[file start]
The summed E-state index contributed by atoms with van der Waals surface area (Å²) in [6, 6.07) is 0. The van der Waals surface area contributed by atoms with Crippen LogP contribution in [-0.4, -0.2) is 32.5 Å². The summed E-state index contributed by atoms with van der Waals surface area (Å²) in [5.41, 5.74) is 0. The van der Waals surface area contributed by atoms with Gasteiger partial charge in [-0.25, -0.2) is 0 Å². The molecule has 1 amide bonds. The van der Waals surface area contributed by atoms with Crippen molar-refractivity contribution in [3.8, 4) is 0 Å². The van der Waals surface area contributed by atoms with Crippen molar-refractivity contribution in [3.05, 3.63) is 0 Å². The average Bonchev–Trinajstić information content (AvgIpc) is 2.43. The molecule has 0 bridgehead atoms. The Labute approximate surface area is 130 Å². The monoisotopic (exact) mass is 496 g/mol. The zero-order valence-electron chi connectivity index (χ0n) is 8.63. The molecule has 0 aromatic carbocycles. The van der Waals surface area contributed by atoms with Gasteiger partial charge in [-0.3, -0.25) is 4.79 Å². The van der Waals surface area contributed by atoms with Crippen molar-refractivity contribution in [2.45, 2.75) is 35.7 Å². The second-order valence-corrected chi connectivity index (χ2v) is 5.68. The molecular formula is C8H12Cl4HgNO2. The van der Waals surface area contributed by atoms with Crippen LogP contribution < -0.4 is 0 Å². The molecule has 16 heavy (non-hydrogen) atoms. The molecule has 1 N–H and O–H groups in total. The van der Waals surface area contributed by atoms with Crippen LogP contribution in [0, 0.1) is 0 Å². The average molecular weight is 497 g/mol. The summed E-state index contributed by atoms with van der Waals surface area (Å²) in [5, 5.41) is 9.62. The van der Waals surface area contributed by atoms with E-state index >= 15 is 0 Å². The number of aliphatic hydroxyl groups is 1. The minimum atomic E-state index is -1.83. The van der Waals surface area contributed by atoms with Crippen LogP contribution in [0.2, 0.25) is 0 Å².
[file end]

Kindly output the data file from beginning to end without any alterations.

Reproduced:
The summed E-state index contributed by atoms with van der Waals surface area (Å²) in [6, 6.07) is 0. The van der Waals surface area contributed by atoms with Crippen LogP contribution in [-0.4, -0.2) is 32.5 Å². The summed E-state index contributed by atoms with van der Waals surface area (Å²) in [5.41, 5.74) is 0. The van der Waals surface area contributed by atoms with Gasteiger partial charge in [-0.25, -0.2) is 0 Å². The molecule has 1 amide bonds. The van der Waals surface area contributed by atoms with Crippen molar-refractivity contribution in [3.8, 4) is 0 Å². The van der Waals surface area contributed by atoms with Crippen molar-refractivity contribution in [3.05, 3.63) is 0 Å². The average Bonchev–Trinajstić information content (AvgIpc) is 2.43. The molecule has 0 bridgehead atoms. The Labute approximate surface area is 130 Å². The monoisotopic (exact) mass is 496 g/mol. The zero-order valence-electron chi connectivity index (χ0n) is 8.63. The molecule has 0 aromatic carbocycles. The van der Waals surface area contributed by atoms with Gasteiger partial charge in [-0.3, -0.25) is 4.79 Å². The van der Waals surface area contributed by atoms with Crippen molar-refractivity contribution in [2.45, 2.75) is 35.7 Å². The second-order valence-corrected chi connectivity index (χ2v) is 5.68. The molecular formula is C8H12Cl4HgNO2. The van der Waals surface area contributed by atoms with Crippen LogP contribution < -0.4 is 0 Å². The molecule has 16 heavy (non-hydrogen) atoms. The molecule has 1 N–H and O–H groups in total. The van der Waals surface area contributed by atoms with Crippen LogP contribution in [0, 0.1) is 0 Å². The average molecular weight is 497 g/mol. The summed E-state index contributed by atoms with van der Waals surface area (Å²) in [5, 5.41) is 9.62. The van der Waals surface area contributed by atoms with E-state index >= 15 is 0 Å². The number of aliphatic hydroxyl groups is 1. The minimum atomic E-state index is -1.83. The van der Waals surface area contributed by atoms with Crippen LogP contribution in [0.2, 0.25) is 0 Å².